What is the Francis Effect? Recent surveys show that despite all the hype since Jorge Mario Bergoglio first became pope in March 2013, there has been little change in how often Roman Catholics in America attend Mass. This is not to say, though, that the pope has not deeply changed the lives of many disaffected American Catholics. Here, Mark Shriver sets out to understand more about Pope Francis, and in the process, he experiences a personal Francis effect.

Shriver, son of Sargent Shriver and Eunice Kennedy Shriver—both devout and prominent members of the church—has something of a personal crisis of faith after his parents die. Things are not helped by the words and policies coming out of the Vatican: "With each pedophilia scandal," he writes, "with each corruption scandal, with each fumbling statement on homosexuality or the role of women or the status of Islam, I started to think that my father might have been mistaken, or at least too blindly loyal to the Catholic Church, if not the Catholic faith."

Shriver's grouping together of pedophilia scandals with the church's views on Islam may seem an odd juxtaposition, but he is representative of a certain kind of American Catholic, who objects not only to the deep problems that have plagued the church in recent years but who also wants the stamp of approval for his liberal political views, and is getting tired of waiting for it. Fortunately, Pope Francis came along at just the right time. Intrigued with his who-am-I-to-judge attitude toward gay people and his decision not to live in the Apostolic Palace but, instead, alongside his fellow priests in the Vatican guesthouse, Shriver sets out to learn about how Bergoglio became Pope Francis.

The grandson of Italian immigrants who came to Argentina between the wars, Bergoglio grew up with extended family in a world where family, neighborhood, and church all seem deeply intertwined. He was particularly close to his maternal grandmother Rosa, who fully embraced his decision to go to seminary, even when his parents weren't so sure. Shriver cites Bergoglio's recollections about Rosa, suggesting that she was responsible for the tolerant attitude toward those of other faiths that he has maintained. Upon seeing two women from the Salvation Army, Rosa told a young Bergoglio, "They are Protestants, but they are good." Bergoglio writes: "That was the wisdom of true religion. They were good women who did good things."

But her ecumenism was not a sign of weak faith. A letter she wrote to Francis in case she died before his ordination reads, in part:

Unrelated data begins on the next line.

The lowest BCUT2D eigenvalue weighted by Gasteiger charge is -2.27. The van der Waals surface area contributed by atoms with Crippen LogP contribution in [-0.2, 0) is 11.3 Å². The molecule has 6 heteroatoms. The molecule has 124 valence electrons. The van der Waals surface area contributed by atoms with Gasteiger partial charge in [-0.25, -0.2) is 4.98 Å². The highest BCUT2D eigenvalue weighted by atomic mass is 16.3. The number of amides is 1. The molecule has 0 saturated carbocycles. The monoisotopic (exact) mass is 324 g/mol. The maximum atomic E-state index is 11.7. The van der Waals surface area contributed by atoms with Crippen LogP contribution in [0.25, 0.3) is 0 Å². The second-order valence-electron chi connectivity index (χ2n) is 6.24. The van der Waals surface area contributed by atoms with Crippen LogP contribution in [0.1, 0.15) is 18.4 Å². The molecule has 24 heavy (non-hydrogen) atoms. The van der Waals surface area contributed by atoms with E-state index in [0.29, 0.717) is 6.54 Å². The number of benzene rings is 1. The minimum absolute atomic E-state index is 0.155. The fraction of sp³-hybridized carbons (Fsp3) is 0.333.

May my grandchildren, to whom I gave the best of my heart, have a long and happy life. But if one day pain, illness, or the loss of someone they love should afflict them, let them remember that one sigh before the Tabernacle, where the greatest and most venerable of the martyrs is kept, and one glance at Mary at the foot of the Cross, will cause a drop of balm to fall on the deepest and most painful wounds.

Shriver marvels at the faith of this woman, but one suspects throughout Pilgrimage that it is his own sheltered life that is unusual. When interviewing one of the priests who works in an area rife with drug dealers wanting to kill him, Shriver writes, "I had never spent time with someone who gave his whole life to God at such risk." He still hasn't gotten past how his college buddy gave up sex to become a priest. Perhaps this is merely a matter of spending too much time in the United States and not enough time in places like Argentina. But here's a news flash: The whole world over there are people who sacrifice their own safety in the name of God every day. Shriver's endless interviews with every priest, cardinal, and taxi driver who had ever met Bergoglio prompt so many of Shriver's naïve musings.

Without taking anything away from the honorable and faithful work of Pope Francis—who lived a life mostly among the poor and downtrodden, who made attempts to sow peace across religious and political lines in a country that seems to know only discord, who tried to protect his colleagues from the dangerous power struggles of their time—it is worth noting that there are holy men and women living throughout South America, Africa, and the Middle East who do the same thing. Ultimately, what Shriver finds is a man of his time and place. Having been born and raised under Argentine governments that have run the gamut from socialism to fascism and back again, Bergoglio could hardly be anything else. He is a witness to the suffering of his fellow countrymen. But nothing ever seems to improve in his country.

Not surprisingly, Shriver is most touched by Bergoglio's statements on behalf of "social justice." It is time to stop being individualists, he has said, to stop studying the problems and start doing something about them. He decries the structural causes of poverty. Shriver is in thrall when the pope tells an audience of workers, "You are social poets: creators of work, builders of housing, producers of food, above all for people left behind by the world market." Never mind that they have no access to the world market—or any market since they live under oppressive regimes.

Shriver concludes that Pope Francis is "the real deal." But more important, perhaps, Shriver gets what he has been missing from his faith: confirmation that Catholicism is liberalism dressed up in nice robes.

Naomi Schaefer Riley, a senior fellow at the Independent Women's Forum, is the author of The New Trail of Tears: How Washington Is Destroying American Indians.